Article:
I remember that all very well.

But I also remember my mum picking me up form kindergarten, and bringing with her a wrapped up snack for the hungry five-year old me. I remember walking home along the city streets, holding her hand very very tightly and being fascinated by everything. The two of us lived in a rented room next to a construction site, because my father was away working in Canada. My mum had to then take me everywhere with her, and I have vivid recollections of the two of us on monorails and on buses. I would always drift off quickly, and she held me as I dozed on my shoulder. She often took me to the library because I loved reading. She also took me on a trip to Australia, where I promised I’d take her back to the Sydney Opera House for a proper show when I’m older and I’m a lawyer/action hero/pop singer. When I came down with chicken pox after the trip she  nursed me patiently and dribbled medicine down my ear canal because the chicken pox popped up there too. She sat through my precocious tantrums and listened to me go on and on about the weird kids at kindergarten and brought me pastries from busy market stalls on our way to my ballet lessons.

What I’m trying to say here, is that by taking an aspect of anything out of context the whole story becomes vastly distorted. When it comes to school, the way my mum treated me seems very cruel through other perspectives. And yet when it comes to other universal parenting challenges, like dealing with illnesses and simply spending time with their child, my mum also seems very caring. I guess that she’s both. Chinese culture demands something different from their youth. I don’t feel as though I was ever hurt or traumatized by what happened, because that’s what the children around me also went through. If I was raised differently and then passed off to my mother at the age of ten, then of course I would feel unhappy and pressured and outraged. Mainly because I would know I should be unhappy and pressured and outraged. I believe children are more flexible than what most adults believe. We don’t know what’s Right and what’s Wrong so early on –  I thought how my Hardass Asian Parents acted was the same for all parents. I got angry at them to the verge of tears, but then in a few hours I would forget it all and my parents would hug me and make me a cup of jasmine tea and it gets better anyways. There was nothing unusual about that. Some of us simply have a different set of rules for these kind of things then other people.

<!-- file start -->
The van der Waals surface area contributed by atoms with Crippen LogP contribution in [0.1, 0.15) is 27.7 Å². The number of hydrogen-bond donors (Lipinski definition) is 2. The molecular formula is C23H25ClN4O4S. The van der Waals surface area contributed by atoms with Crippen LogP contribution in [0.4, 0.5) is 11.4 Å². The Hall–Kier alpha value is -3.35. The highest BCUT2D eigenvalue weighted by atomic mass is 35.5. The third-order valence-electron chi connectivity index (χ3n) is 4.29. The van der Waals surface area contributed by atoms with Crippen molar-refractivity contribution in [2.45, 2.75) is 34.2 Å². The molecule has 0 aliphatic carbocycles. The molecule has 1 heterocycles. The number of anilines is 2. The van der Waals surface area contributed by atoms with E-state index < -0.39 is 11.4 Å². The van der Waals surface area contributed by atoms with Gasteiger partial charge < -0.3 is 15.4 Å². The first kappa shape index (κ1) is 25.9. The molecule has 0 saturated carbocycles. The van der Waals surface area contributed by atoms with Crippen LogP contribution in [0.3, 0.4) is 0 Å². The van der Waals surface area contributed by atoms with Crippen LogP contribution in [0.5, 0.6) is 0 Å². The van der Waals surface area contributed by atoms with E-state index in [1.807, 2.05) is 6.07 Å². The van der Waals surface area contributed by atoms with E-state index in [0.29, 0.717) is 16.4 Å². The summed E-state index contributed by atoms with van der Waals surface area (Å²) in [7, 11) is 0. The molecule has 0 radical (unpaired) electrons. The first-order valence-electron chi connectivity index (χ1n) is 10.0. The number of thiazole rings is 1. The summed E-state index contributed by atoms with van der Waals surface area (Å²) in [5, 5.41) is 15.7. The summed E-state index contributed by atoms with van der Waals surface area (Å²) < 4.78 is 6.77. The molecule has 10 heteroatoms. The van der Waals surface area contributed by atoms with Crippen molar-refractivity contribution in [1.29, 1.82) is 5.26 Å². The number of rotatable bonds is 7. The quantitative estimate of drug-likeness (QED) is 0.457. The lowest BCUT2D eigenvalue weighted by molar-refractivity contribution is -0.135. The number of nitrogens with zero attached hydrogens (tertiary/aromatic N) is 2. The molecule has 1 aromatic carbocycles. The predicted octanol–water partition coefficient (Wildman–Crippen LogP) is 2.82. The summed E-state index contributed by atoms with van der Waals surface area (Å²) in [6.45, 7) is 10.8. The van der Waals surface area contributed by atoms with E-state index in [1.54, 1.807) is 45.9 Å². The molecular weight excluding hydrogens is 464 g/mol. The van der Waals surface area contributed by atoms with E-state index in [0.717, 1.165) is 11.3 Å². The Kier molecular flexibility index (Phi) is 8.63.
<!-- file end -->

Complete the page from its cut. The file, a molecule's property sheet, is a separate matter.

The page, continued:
Maybe I’m wrong. Maybe I’ve already been damaged so throughly by this crazy merciless parenting that I’m trying to make excuses for something inexcusable. I really hope I’m not. I admit that right now I do carry a little of that burden around with me. I am, as all children are, intrinsically influenced by my parents. I feel intense guilt if I slack off for even a little while, I work very hard for good grades and yet I feel nothing upon receiving because they could always be better, and I never believe my friends when they tell me “I just don’t have a knack for this subject”. My mum always maintained that there was nothing I couldn’t do as long as I pushed myself enough, and part of me would always believe her. In an odd passive- passive (I’m so non-confrontational with my parents I can’t even summon up passive-aggressive.) way to fight back, I almost never discuss my schoolwork or my grades with my parents. I don’t want anyone’s opinion of my grades. In fact, I detest it. I hate those snot-faced little bastards who asks me what my report card’s like. It’s made of paper and printed in black ink, that’s what it’s like. I know for sure I’d never have children of my own becuase I’m terrified of the idea I’d do the same thing to them. I’m worried about myself, and that I’d go through the same motions as my mum. I’ve spent almost six years in Montreal by now, and I know I can never do what my parents have done. No matter how much I respect them for it.

We have to acknowledge that everyone is different. Asian parents hardly come off an industrial assembly line of Hardass Parenting Plant Co. They share similar values, but filtered through their own personalities and experiences. Their offspring each have different reactions depending on their own personality and their own environment and their own perception of reality. My parents are very mellow compared to Chua’s early  standards, and I think I’m a pretty happy well-adjusted (if occasionally very awkward and very irritated by the world) teenager.

Me, with my mom at The Fullerton Waterboat House Garden, and later at one of my ballet recitals

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Images: High Expectations Asian Father, Baby Doctor, WSJ article, Disgrasian, Tiger Mom